Are you talking firmware or software....   The latest software update for the 5212 that I could find on Garmin is ver 7.80 form June of 2015.

Where are you finding firmware updates?

Yes, firmware!  I am finding them on the Garmin website. Go there and search for 5212 and it will come up.  

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On 1/26/2020 at 10:33 AM, Hatem said:

Awesome!  I wish your videos were a bit longer, ma man!  That thing is very smooth on the water, even the laptop isn't moving a smidgen!  Nice set up and not much upgrading needs to be done at all since it looks like you have everything you need there.

I crack up every time I see that US/Canada border delineated right down the middle of the river, including the St. Lawrence River.  At first I thought that was the craziest thing to do when establishing a border since it would be very difficult to not only patrol, but to control it vs a land border.  But after looking at it more and understanding it, it actually works better than a land border.  They take that very seriously for boaters from what I've heard and not just the USCG along with its Canadian version work it, but many of the environmental agencies out there get involved in protecting it and making sure those who belong on one side or the other stay on their side.  Pretty wild.  Have you ever had any issues with that? 

BTW, talking about accuracy of GPS' on this thread, I was listening to NPR driving in the truck just yesterday, they had a segment on the development of the GPS and all things related and it reminded me of how it was originally created which I bet not too many people know about this great piece of history.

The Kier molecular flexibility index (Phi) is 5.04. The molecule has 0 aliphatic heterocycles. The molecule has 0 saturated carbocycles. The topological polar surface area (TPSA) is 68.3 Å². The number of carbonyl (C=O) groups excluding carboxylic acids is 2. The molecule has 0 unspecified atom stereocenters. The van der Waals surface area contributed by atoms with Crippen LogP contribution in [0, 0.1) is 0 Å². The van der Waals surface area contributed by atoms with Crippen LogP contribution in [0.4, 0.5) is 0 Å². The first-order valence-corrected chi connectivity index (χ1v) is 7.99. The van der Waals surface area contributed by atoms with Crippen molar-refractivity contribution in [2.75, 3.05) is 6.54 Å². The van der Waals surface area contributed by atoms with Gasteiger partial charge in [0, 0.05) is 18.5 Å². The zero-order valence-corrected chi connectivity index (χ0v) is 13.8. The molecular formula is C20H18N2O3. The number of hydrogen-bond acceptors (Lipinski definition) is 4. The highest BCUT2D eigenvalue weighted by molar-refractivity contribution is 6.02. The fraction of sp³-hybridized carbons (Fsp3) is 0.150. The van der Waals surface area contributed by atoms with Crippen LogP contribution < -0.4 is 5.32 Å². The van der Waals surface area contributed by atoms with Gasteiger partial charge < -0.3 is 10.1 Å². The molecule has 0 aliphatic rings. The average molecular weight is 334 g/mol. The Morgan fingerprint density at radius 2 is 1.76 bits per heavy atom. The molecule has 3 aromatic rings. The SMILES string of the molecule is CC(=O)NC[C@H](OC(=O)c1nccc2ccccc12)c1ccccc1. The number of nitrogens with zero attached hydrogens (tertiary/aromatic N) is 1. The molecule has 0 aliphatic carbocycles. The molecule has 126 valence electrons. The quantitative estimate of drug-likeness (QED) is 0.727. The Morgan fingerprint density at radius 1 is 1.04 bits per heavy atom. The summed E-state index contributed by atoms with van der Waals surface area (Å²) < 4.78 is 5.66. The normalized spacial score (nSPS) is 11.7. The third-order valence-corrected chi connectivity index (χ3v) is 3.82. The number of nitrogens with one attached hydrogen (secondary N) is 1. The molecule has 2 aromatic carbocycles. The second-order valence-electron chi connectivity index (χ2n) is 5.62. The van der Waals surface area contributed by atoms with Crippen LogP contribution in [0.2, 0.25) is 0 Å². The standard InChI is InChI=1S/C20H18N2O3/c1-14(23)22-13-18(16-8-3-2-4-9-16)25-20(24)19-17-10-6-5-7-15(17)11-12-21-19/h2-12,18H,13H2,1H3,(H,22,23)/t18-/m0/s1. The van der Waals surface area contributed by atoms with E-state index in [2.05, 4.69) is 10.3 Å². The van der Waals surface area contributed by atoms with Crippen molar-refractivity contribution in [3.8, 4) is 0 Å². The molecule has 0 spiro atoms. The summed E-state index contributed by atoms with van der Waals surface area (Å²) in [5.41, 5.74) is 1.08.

In 1957, when the Russians launched the first, active satellite in the famous Sputnik 1 and being smack middle in the height of the Cold War where it was tit for tat between the two superpowers, the US was developing their nuclear submarine fleets that could launch nuclear ballistic missiles and they were getting ready to test the new Polaris missile from the newly-built submarines and they didn't have a way to locate these subs.  They could launch their nukes and had all the precision for guidance and all that stuff, but they lacked the ability to know exact coordinates of their subs!  So they needed a way to identify that location given the newly introduce satellite technology as well as being concerned about Sputnik's capabilities and whether the Russians had the ability to locate US submarines.  So it certainly didn't make sense that the Russians might -- or might not -- be able to locate US subs while the US couldn't, without using obvious coms channels etc. that of course defeated the purpose of silence and stealthy.  So the US Navy commissioned a couple of scientists/physicists from John Hopkins University to develop a way to use satellites to find and pinpoint the exact location of these nuclear submarines and about a year later, they had developed TRANSIT which at the time, used 5 satellites to pinpoint the exact location of the submarine(s) and from there on, GPS was eventually created.  Granted it had a little starting help from the Russian satellites which used Doppler technology and were able to reverse that effect to create global positioning systems/satellites.  Then in 1967, once the US Air Force got involved and wanted their own capabilities to pinpoint theirs and possibly enemy locations that Project 57 was created, and it was that project that essentially developed the GPS that we know today.  But it all started with the need to know where US submarines' carrying (SLBMs) locations prior to launch so an effective defense system can be created and implemented after the fact in order to keep the submarines safe once they launched their missiles.  They claimed that it was all part of the entire deterrent factor of the nuclear threat at the time.